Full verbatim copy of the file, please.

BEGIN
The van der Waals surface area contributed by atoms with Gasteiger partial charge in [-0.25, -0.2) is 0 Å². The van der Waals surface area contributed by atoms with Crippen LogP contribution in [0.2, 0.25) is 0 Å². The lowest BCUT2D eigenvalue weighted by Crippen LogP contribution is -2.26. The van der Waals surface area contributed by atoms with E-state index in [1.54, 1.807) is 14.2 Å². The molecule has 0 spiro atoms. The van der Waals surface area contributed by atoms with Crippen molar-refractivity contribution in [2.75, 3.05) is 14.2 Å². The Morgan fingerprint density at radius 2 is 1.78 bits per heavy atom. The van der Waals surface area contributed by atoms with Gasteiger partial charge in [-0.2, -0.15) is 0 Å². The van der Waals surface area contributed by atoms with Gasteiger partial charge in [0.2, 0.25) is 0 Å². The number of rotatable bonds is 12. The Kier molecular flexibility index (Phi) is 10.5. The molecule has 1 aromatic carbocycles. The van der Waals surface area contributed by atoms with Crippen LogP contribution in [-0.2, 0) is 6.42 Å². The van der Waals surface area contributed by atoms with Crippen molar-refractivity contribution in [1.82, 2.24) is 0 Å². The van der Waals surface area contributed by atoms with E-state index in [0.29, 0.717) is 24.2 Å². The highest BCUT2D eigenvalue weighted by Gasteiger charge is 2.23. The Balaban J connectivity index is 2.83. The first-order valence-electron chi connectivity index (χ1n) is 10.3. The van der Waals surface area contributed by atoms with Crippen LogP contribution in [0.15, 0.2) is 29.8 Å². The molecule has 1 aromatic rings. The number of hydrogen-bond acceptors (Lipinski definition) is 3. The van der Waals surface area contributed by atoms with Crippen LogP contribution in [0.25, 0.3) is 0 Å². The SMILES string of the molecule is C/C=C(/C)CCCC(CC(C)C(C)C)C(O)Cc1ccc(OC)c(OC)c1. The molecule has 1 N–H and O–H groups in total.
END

The van der Waals surface area contributed by atoms with Gasteiger partial charge in [-0.25, -0.2) is 0 Å². The van der Waals surface area contributed by atoms with Crippen LogP contribution in [0.2, 0.25) is 0 Å². The lowest BCUT2D eigenvalue weighted by Crippen LogP contribution is -2.26. The van der Waals surface area contributed by atoms with E-state index in [1.54, 1.807) is 14.2 Å². The molecule has 0 spiro atoms. The van der Waals surface area contributed by atoms with Crippen molar-refractivity contribution in [2.75, 3.05) is 14.2 Å². The Morgan fingerprint density at radius 2 is 1.78 bits per heavy atom. The van der Waals surface area contributed by atoms with Gasteiger partial charge in [-0.2, -0.15) is 0 Å². The van der Waals surface area contributed by atoms with Gasteiger partial charge in [0.2, 0.25) is 0 Å². The number of rotatable bonds is 12. The Kier molecular flexibility index (Phi) is 10.5. The molecule has 1 aromatic carbocycles. The van der Waals surface area contributed by atoms with Crippen LogP contribution in [-0.2, 0) is 6.42 Å². The van der Waals surface area contributed by atoms with Crippen molar-refractivity contribution in [1.82, 2.24) is 0 Å². The van der Waals surface area contributed by atoms with E-state index in [0.29, 0.717) is 24.2 Å². The highest BCUT2D eigenvalue weighted by Gasteiger charge is 2.23. The Balaban J connectivity index is 2.83. The first-order valence-electron chi connectivity index (χ1n) is 10.3. The van der Waals surface area contributed by atoms with Crippen LogP contribution in [0.15, 0.2) is 29.8 Å². The molecule has 1 aromatic rings. The number of hydrogen-bond acceptors (Lipinski definition) is 3. The van der Waals surface area contributed by atoms with Crippen LogP contribution in [0.25, 0.3) is 0 Å². The SMILES string of the molecule is C/C=C(/C)CCCC(CC(C)C(C)C)C(O)Cc1ccc(OC)c(OC)c1. The molecule has 1 N–H and O–H groups in total.